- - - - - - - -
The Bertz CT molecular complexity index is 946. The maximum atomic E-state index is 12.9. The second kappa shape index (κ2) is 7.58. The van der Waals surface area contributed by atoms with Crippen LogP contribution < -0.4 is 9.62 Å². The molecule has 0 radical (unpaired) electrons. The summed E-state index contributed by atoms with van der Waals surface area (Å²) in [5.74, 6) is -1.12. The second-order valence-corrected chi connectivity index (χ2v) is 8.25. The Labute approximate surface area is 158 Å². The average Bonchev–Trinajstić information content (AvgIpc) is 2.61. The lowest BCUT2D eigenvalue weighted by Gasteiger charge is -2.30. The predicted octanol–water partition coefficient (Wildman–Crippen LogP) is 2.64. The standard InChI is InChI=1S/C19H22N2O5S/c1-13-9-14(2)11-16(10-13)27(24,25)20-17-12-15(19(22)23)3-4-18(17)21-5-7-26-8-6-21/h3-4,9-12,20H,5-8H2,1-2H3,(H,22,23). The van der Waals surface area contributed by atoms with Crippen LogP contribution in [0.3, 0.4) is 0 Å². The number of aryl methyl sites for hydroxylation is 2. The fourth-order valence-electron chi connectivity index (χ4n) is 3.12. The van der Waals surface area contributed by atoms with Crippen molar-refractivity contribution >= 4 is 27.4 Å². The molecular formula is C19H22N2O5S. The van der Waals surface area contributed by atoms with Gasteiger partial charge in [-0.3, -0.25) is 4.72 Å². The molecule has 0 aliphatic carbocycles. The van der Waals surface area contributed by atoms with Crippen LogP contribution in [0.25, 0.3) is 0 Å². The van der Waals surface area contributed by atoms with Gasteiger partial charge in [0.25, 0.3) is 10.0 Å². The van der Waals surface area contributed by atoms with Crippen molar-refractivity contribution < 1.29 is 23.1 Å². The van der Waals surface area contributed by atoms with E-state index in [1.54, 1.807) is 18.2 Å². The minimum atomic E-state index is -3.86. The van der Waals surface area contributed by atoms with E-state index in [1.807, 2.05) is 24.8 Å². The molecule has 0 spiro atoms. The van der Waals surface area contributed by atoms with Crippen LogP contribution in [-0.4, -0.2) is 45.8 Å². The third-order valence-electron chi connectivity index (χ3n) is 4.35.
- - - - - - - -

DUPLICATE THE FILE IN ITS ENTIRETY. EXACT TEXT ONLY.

The Bertz CT molecular complexity index is 946. The maximum atomic E-state index is 12.9. The second kappa shape index (κ2) is 7.58. The van der Waals surface area contributed by atoms with Crippen LogP contribution < -0.4 is 9.62 Å². The molecule has 0 radical (unpaired) electrons. The summed E-state index contributed by atoms with van der Waals surface area (Å²) in [5.74, 6) is -1.12. The second-order valence-corrected chi connectivity index (χ2v) is 8.25. The Labute approximate surface area is 158 Å². The average Bonchev–Trinajstić information content (AvgIpc) is 2.61. The lowest BCUT2D eigenvalue weighted by Gasteiger charge is -2.30. The predicted octanol–water partition coefficient (Wildman–Crippen LogP) is 2.64. The standard InChI is InChI=1S/C19H22N2O5S/c1-13-9-14(2)11-16(10-13)27(24,25)20-17-12-15(19(22)23)3-4-18(17)21-5-7-26-8-6-21/h3-4,9-12,20H,5-8H2,1-2H3,(H,22,23). The van der Waals surface area contributed by atoms with Crippen LogP contribution in [0.3, 0.4) is 0 Å². The number of aryl methyl sites for hydroxylation is 2. The fourth-order valence-electron chi connectivity index (χ4n) is 3.12. The van der Waals surface area contributed by atoms with Crippen molar-refractivity contribution >= 4 is 27.4 Å². The molecular formula is C19H22N2O5S. The van der Waals surface area contributed by atoms with Gasteiger partial charge in [-0.3, -0.25) is 4.72 Å². The molecule has 0 aliphatic carbocycles. The van der Waals surface area contributed by atoms with Crippen LogP contribution in [0.25, 0.3) is 0 Å². The van der Waals surface area contributed by atoms with Gasteiger partial charge in [0.25, 0.3) is 10.0 Å². The van der Waals surface area contributed by atoms with Crippen molar-refractivity contribution < 1.29 is 23.1 Å². The van der Waals surface area contributed by atoms with E-state index in [1.54, 1.807) is 18.2 Å². The minimum atomic E-state index is -3.86. The van der Waals surface area contributed by atoms with E-state index in [1.807, 2.05) is 24.8 Å². The molecule has 0 spiro atoms. The van der Waals surface area contributed by atoms with Crippen LogP contribution in [-0.4, -0.2) is 45.8 Å². The third-order valence-electron chi connectivity index (χ3n) is 4.35.